La bise is back: Many in France divided over return of cheek kissing

To bise or not to bise that is the question? I am now more than happy to embrace my closest friends and any good-looking men that should happen across my path but my view isn’t universal.

Congratulations kiss: French president Emmanuel Macron embraces Kylian Mbappe during a ceremony to honour France's 2018 World Cup winners.

The traditional French greeting of a kiss on the cheek has sadly suffered during the Covid-19 pandemic, but two-thirds of French people (including me) have now returned to their old ways.

In the spring of 2020, the Covid-19 pandemic changed everything – suddenly the French government was advising its citizens not to kiss people on the cheek. In a world where gestes barrières (protective measures) were essential to saving lives, there was no longer any place for la bise.

Today, 65% of people in France kiss their close friends, family or colleagues on the cheek, according to the results of a survey published late last week. That’s a significant increase on March 2021, when only 39% continued doing la bise, although it’s too early to talk about a return to normal – before the first lockdown, but after the virus had begun circulating in France, 91% of people participated in the greeting, according to survey results from March 2020.

A quarter of French people are even more relaxed. 23% said they would now kiss a stranger, more than double the rate six months ago (9%). In case you’re interested, I would kiss a stranger, but only if he was good looking! A girl’s got to have standards.

Too soon?

Although more than 85% of people over the age of 12 are now fully vaccinated, health authorities are cautious about the effects of cold weather and the potential for vaccines to become less effective over time. The official line is unchanged: we should still be keeping our distance.

On 14th October, Jean-François Delfraissy, head of France’s Scientific Council, told newspaper Le Monde: “

We need to insist on the importance of maintaining protective measures as much as possible, at least until spring 2022.

As a consequence, many of those embracing la bise have become more selective with whom they’re getting close to. According to the survey, only 12% automatically kiss close friends and family. That figure is highest among the 25 to 34 age group (19%), while those on the older (this so doesn’t include me) side remain more cautious (5% of over-65s).

Finally an excuse

While the custom is gradually returning to French life, there are those who can’t imagine going back to sharing their germs, preferring an air kiss. For those who were never fully on board with the whole kissing thing, the pandemic has finally made avoiding it socially acceptable.

Handshakes less popular

Of course, people in France weren’t just going around kissing everybody they met before the pandemic – other common greetings have been affected, too.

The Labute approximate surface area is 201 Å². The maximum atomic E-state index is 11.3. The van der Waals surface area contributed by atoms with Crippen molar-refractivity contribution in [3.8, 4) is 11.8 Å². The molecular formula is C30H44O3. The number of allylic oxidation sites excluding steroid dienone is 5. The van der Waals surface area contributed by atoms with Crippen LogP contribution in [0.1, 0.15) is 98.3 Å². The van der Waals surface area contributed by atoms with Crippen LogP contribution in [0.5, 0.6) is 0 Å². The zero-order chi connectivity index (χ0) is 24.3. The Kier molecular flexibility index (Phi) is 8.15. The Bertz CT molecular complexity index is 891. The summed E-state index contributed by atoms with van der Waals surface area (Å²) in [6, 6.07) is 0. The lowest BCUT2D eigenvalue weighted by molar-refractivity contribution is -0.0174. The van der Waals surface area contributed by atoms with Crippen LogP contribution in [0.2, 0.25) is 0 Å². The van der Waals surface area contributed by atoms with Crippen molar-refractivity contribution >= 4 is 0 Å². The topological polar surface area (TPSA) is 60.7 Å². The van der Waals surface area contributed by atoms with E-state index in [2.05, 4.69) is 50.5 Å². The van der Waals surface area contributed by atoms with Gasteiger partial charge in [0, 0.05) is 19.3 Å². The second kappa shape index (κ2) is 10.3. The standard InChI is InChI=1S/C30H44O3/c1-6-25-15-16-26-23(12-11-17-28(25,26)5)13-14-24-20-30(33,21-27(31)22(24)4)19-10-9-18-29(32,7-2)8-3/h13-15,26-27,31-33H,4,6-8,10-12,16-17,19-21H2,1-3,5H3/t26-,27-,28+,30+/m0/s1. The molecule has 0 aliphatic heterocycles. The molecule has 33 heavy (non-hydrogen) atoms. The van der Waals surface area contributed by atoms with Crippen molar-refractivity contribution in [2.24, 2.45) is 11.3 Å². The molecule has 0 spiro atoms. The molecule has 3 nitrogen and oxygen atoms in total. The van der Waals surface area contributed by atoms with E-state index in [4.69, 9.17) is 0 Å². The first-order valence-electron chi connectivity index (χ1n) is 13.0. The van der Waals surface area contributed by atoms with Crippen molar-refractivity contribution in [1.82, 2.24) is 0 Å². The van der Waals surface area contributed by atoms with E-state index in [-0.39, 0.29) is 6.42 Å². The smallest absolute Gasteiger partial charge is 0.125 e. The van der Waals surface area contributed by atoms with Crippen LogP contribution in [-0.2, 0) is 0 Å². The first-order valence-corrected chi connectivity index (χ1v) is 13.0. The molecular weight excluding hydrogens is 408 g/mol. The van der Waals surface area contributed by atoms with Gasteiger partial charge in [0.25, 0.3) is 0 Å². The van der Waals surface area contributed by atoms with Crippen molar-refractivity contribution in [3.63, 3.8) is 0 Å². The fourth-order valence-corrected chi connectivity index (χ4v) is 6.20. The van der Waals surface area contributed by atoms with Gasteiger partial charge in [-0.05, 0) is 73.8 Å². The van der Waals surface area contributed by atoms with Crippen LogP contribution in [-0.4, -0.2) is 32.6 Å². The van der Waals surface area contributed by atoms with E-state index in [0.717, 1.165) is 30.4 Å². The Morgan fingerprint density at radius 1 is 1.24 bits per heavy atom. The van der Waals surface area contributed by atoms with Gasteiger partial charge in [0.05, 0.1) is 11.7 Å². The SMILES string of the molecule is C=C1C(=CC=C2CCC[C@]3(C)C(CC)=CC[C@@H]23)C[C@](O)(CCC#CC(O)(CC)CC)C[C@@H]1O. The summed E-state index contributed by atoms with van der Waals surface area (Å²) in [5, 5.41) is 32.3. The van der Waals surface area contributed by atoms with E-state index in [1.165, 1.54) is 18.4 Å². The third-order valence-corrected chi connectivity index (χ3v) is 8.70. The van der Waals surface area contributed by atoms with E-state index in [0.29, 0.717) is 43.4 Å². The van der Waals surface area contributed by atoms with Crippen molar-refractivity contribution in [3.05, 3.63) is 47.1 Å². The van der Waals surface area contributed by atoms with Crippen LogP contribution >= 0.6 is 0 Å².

The handshake, which is more common in a professional environment, has also been collateral damage. Before the first lockdown, 85% regularly shook hands with people they knew. That had fallen to 22% in March, but has since risen to 59% with many preferring a fist or elbow bump.

 

 

 

51 Comments on “La bise is back: Many in France divided over return of cheek kissing

  1. Thank you Sheree, for this interesting update. I have been wondering about cheek kissing in Latin America. I will ask a few friends to see how it fares this autumn.

    Liked by 2 people

  2. Dear Sheree – I do prefer japanese manners. Il have japanese very close friends since … years and years, and I think that smiles, friendly words are quite eloquent.
    Un des avantages du confinement a été la disparition de la ” bise ” simplement amicale, que je n’ai jamais aimée.
    C’est évidemment tout à fait différent pour la famille intime !
    amitiés

    Liked by 1 person

  3. Vive la France. “To bise or not to bise that is the question? I am now more than happy to embrace my closest friends and any good-looking men that should happen across my path but my view isn’t universal.” Ching-ching.

    Liked by 2 people

  4. nah no bise than no sex as not one meter away lol!!! crazy people!! I kiss all women not men just part of my Latin psyche ::)

    Liked by 2 people

  5. We stayed in an Airbnb in Dijon. They gladly took us to the station for our next leg of our journey. As we were ready to go after getting our luggage from their car, Madeleine gave me 3 bise. I said trois? She said it was because we were wonderful guests and admired how we explored their city and gave them new insights into their city. Never have had three bise since 😀💋

    Liked by 2 people

  6. I hug my family but that’s my limit, they’re sensible to keep away if any of them has a cold, but I don’t trust anyone else. I’ve had ten months of Long Covid and picking up further infection of any description scares me.

    Liked by 2 people

  7. Kissing was never the custom in Denmark, only hugging. I only kiss my husband, but I hug family and friends and shake hands with people who also are willing to do it. I find the elbow bump silly – then a friendly smile and short bow will be preferable (in my opinion).

    By the way, I have seen on several occasions (in France) that women not really kissed, but made kissing noises in the air. I wonder if that was because of makeup?

    The Dutch used to kiss three times, at least that is what some Dutch people told us.

    Liked by 2 people

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  9. Pingback: La bise is back: Many in France divided over return of cheek kissing – e.v.y.

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